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Love Ruins Everything

by Karen X. Tulchinsky

Nomi Rabinovitch is heartbroken and furious when her lover Sapphire leaves her for a man. She storms out of their shared apartment and after a moment of lost puppy dismay in the gay heart of San Francisco, moves to the couch of her great gal pal Betty in Bernal Heights. From that couch she navigates an agonizing break-up, and fields a constant battery of phone calls from her mother in Toronto, which culminate in her mother’s marriage announcement.

There is a remarkably sweet innocence to Love Ruins Everything, a first novel by Vancouver writer Karen X. Tulchinsky, that no straight novel in this day and age could ever dream of, given the sordid history of heterosexual literary romance. Nomi’s heartbreak has a purity to it that is palpable. Sapphire’s betrayal is utter betrayal on an operatic scale. Nomi contemplates suicide in a narrative voice that takes the lesbian camp to new and hilarious heights. All quite delightful in spite of a sometimes annoying litany of hip queer San Francisco hotspots that Nomi, a tough but sweet James Dean, cruises through on her red Honda Rebel.

It is hard to separate what troubles this novel from what gives it its charm. With the clean shape of an American classic, its characters, settings, and emotions are iconographic with a twist – a queer twist that leaves a lovely tang in the mouth when it succeeds, but irritates like a scratchy wool sweater when it does not. Littered with American movies, from Moonstruck to The Wizard of Oz, the novel seems to have gleaned from them a campy naiveté.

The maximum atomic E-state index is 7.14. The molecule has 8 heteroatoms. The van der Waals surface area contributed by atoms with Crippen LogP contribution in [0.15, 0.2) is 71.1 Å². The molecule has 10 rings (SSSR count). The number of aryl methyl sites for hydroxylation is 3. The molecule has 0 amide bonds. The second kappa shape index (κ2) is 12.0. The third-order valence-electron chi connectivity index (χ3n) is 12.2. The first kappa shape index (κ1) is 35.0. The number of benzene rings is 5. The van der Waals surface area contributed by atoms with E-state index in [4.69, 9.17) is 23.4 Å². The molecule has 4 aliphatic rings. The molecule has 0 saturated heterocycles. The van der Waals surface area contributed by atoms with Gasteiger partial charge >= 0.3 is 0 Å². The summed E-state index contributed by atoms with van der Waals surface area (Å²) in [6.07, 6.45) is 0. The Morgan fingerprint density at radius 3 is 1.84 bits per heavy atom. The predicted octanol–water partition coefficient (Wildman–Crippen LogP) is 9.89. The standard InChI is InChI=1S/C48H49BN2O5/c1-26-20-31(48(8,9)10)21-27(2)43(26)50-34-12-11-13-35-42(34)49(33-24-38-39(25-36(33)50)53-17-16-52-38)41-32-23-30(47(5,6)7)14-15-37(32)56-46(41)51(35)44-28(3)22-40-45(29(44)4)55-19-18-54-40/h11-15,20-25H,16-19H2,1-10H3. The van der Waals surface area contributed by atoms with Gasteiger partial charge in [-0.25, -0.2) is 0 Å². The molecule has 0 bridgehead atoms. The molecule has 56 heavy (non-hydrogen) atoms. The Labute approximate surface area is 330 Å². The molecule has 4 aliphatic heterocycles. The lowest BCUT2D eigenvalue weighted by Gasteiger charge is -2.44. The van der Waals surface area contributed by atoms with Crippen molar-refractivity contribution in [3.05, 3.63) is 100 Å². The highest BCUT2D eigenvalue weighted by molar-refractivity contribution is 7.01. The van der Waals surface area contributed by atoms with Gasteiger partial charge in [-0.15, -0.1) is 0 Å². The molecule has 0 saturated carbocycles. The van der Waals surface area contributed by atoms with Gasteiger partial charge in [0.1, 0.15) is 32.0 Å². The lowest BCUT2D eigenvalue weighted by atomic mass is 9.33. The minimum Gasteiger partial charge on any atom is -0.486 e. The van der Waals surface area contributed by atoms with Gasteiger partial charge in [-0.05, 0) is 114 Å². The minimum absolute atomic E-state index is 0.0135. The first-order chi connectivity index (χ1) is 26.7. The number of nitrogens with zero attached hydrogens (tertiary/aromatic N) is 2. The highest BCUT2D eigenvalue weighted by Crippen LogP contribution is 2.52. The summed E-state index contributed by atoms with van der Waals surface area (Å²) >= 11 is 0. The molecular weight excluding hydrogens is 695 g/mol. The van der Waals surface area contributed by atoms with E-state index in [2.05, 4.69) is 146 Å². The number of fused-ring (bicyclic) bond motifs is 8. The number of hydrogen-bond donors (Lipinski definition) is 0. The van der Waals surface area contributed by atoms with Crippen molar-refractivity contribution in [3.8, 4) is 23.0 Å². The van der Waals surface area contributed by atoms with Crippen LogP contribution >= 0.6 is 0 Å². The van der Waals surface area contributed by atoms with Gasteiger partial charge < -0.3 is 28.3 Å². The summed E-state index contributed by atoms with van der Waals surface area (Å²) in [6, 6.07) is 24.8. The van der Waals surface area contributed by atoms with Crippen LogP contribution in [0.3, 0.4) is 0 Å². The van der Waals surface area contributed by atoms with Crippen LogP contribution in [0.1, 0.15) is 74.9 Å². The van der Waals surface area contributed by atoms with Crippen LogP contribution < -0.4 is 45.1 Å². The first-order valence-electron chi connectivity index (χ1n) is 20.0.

Although some of the characters, particularly Nomi’s mother, struggle to be more than caricatures, the novel is rescued from the dangers of turning into a lesbian fashion magazine by Nomi’s sudden return to Toronto for her mother’s wedding preparations. Through an old acquaintance turned love-interest, Julie Sakamoto, Nomi reconnects with her cousin Henry, an HIV-positive gay man who has recently been bashed. Henry is an activist involved in an attempt to expose a theory that the CIA deliberately manufactured HIV and injected it into unsuspecting gay men during the New York City Hepatitis Vaccine Trials of the late 1970s. While Henry and theory-originator Dr. Albert Maxwell work to get the theory published, Nomi and Julie fall in love.

Henry’s first-person voice, introduced late in the novel, jars at first, and the publishing of the theory unfolds too easily. But the irony of lesbians sexing it up against a backdrop of gay male activism, a complete reversal of stereotypes, is not lost. Not that Nomi and Julie are without political consciousness, but it’s a pleasure to see that consciousness played out over the course of their relationships with parents, siblings, and friends with an ease and humour that I think signifies a coming of age.


Reviewer: Larissa Lai

Publisher: Press Gang


Price: $18.95

Page Count: 280 pp

Format: Paper

ISBN: 0-88974-082-8

Released: Feb.

Issue Date: 1998-3

Categories: Fiction: Novels